Olympic Glory and Shame

August 19, 2008


There is one thing for sure, nothing is for sure when it comes to the Olympics. The Olympics is a place where even the best laid plans can collapse in under a tenth of a second, by the whim of a judge or by a nagging injury.

Like its sporting counterpart, Olympic marketing is an expensive gamble that sometimes pays off big but many times doesn’t at all. For all the happy faces going home with gold around their necks there are many more heads hanging low. The Olympics are a winner takes all competition, where second place is no place because winning silver really means losing gold.

But as the old saying goes, you can’t win it if you aren’t in it. For mass marketing giants like Coca-Cola, Nike, McDonalds and Visa the opportunity to be an Olympic sponsor is too valuable not to take a chance on and too important to let a competitor get a hold of. So who won marketing gold? And was it smarts, money or luck that made the difference? Read on to see.

Phelps medals  

After Michael Phelps stunning sports perfection of 8 gold medals in 8 events, it would seem so easy to plan an Olympic marketing success. Find an athlete destined for gold medal glory and then pay them handsomely to endorse your product. Launch a massive marketing campaign tying the athlete, your brand and the host country to a powerful message to increase brand awareness and loyalty.

But just like competing in an Olympic event, it is easier said than done. I always thought badminton was a nice leisurely sport but after watching the women’s final where two Chinese athletes swatted the birdie to near extinction, you realize the Olympics takes everything to the extreme and that includes marketing.

Michael Phelps became at sensation at the 2004 Athens games winning six gold medals but there was nothing to guarantee that he could even duplicate that in Beijing let alone break the Spitz record. In fact, after a 2005 drinking and driving guilty plea you might have assumed sponsoring him could be rather risky.


Liu Xiang also became a sensation at the 2004 Athens games where he became the first Chinese man to win an Olympic gold medal in track and field. Liu quickly became the most celebrated and sponsored athlete in China. And Lui’s event, the 110-meter hurdles, was the most highly anticipated event at the Beijing games. Some fanatic fans even believed the Bird’s Nest stadium was built with Lui in mind as the place where he would defend his title and win gold in front of the home crowd.

For China, Liu is like Tiger Woods and Michael Jordan wrapped up into one pretty package. A young, handsome, charismatic athlete who overnight won the heart of a nation and gained the interest of sponsors worldwide. No Chinese athlete has been marketed more aggressively or more successfully than Lui. Nike, Coca-Cola and Visa are all major sponsors of Lui and have invested millions in endorsement contracts and promotions centering on him. His face is plastered everywhere in China currently. And had Lui won gold at the birds nest, it would have been high fives all around.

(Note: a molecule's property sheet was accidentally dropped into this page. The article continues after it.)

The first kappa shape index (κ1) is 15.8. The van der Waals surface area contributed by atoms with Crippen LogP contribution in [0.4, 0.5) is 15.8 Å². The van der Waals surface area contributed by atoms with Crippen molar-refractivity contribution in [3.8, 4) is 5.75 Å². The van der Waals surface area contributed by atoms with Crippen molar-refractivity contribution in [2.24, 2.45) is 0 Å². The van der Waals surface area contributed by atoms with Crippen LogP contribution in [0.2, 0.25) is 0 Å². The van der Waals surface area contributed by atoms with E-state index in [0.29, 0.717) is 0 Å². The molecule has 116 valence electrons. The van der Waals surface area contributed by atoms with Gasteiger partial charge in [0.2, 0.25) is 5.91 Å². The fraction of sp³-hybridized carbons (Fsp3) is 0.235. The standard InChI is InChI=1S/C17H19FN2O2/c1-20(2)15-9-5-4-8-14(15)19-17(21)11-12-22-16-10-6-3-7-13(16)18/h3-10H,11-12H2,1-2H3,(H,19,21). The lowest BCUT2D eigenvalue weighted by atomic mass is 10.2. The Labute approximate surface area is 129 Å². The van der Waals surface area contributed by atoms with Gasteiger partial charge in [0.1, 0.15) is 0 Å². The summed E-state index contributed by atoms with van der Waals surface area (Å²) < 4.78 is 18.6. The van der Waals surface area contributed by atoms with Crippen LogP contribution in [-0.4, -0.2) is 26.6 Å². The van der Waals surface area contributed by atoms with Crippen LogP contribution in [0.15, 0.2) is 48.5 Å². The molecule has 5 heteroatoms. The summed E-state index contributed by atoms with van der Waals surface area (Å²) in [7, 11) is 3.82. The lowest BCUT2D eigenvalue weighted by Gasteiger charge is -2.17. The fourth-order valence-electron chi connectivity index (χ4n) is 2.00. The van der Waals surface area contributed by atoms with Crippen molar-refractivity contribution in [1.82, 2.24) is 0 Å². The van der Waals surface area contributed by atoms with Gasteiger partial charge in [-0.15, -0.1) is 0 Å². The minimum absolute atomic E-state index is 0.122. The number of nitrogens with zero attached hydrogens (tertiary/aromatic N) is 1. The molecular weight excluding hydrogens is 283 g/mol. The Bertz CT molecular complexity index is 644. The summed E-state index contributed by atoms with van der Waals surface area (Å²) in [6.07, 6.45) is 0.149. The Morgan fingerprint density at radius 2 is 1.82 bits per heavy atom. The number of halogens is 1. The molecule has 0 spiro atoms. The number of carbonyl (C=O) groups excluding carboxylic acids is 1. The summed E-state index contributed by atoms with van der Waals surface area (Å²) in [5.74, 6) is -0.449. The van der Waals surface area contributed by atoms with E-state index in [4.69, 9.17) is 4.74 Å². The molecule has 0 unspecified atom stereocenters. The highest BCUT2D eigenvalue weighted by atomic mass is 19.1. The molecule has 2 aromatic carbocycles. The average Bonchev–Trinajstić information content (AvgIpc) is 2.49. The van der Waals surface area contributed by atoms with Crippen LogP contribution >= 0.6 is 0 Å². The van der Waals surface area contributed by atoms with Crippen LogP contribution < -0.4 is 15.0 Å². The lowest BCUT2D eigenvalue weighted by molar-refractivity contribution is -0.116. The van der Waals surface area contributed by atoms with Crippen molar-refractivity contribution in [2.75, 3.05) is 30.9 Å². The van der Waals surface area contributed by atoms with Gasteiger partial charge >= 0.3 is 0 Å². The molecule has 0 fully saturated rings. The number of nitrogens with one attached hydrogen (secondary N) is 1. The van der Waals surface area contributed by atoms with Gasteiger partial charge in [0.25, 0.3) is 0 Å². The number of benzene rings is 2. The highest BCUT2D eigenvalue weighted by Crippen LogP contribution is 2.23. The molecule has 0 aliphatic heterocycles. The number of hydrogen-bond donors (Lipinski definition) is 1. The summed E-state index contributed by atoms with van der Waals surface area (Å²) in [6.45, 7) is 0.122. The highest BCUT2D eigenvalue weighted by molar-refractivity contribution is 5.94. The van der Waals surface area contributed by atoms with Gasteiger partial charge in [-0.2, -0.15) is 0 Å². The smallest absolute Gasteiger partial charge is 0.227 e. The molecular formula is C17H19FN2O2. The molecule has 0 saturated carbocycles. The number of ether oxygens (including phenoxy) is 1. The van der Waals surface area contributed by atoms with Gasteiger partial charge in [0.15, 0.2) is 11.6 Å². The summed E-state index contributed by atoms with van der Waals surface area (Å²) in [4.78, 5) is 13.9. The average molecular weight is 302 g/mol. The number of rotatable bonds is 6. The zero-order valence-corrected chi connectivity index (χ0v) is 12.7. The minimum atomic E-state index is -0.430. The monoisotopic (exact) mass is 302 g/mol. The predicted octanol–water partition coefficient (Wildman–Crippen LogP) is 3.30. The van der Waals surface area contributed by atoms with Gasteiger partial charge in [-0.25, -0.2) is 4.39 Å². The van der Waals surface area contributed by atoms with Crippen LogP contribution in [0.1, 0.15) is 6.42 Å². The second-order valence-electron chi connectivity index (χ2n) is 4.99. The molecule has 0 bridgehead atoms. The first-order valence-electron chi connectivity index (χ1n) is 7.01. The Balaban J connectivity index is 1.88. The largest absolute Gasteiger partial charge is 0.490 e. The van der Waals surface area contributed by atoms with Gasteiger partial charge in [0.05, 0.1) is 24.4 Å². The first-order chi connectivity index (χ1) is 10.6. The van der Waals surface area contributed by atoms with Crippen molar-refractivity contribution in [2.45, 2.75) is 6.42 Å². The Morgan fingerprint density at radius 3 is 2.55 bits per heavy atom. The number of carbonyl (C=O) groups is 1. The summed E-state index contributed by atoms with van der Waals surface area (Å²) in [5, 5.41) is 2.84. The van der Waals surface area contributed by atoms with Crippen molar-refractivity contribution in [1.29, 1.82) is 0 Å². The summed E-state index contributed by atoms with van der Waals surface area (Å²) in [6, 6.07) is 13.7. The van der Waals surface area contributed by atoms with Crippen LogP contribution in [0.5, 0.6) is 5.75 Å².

Liu down

But while team Phelps experienced the extreme high of Olympic glory. Team Lui experienced the extreme low of Olympic shame. Sadly Lui limped off the field Monday unable to even compete in his qualifying heat ending the dream for him, his fans, his country and his sponsors.


The games aren’t over yet, but the biggest win certainly goes to Michael Phelps and Speedo. The combination of Phelps’s record breaking medal count along with Speedo’s revolutionary new suit the “LZR” racer which dominated in the pool (nearly every gold medal swimmer wore one) meant a one-two knockout punch for the brand. Speedo’s $1 million dollar bonus paid to Phelps for winning 7 gold medals was money well spent for all the extra favorable PR Phelps, the LZR and swimming received.


In fact, Speedo originally had planned on a major advertising campaign last fall to introduce its new LZR suits, but wisely held off betting on major buzz coming off the Olympics. With Phelps and his 8 gold medals as the spokesperson now is the time to spend heavily on marketing. (It is just too bad summer and swim season is over. Maybe Speedo can ask to have the Olympics moved to May?)

Speedo first signed Phelps when he was 16 years old. In 2003, they signed him to his current deal which included the million dollar bonus and runs through 2009. Signing with an athlete before they are famous and staying with them along the ride is the key to long-term endorsement success. Jumping on the Phelps bandwagon now looks disingenuous on Phelps part and the companies.

Phelps and his agent need to resist the temptation to cash in quick on his fame. Too many endorsements for too many products will undermine his most valuable asset his honesty. Phelps promoting Rayovac batteries, for example, would be just as horrible for him as it was for Michael Jordan.

I actually cringe at the possible endorsement deals he might do? Can you think of any funny ones he should avoid?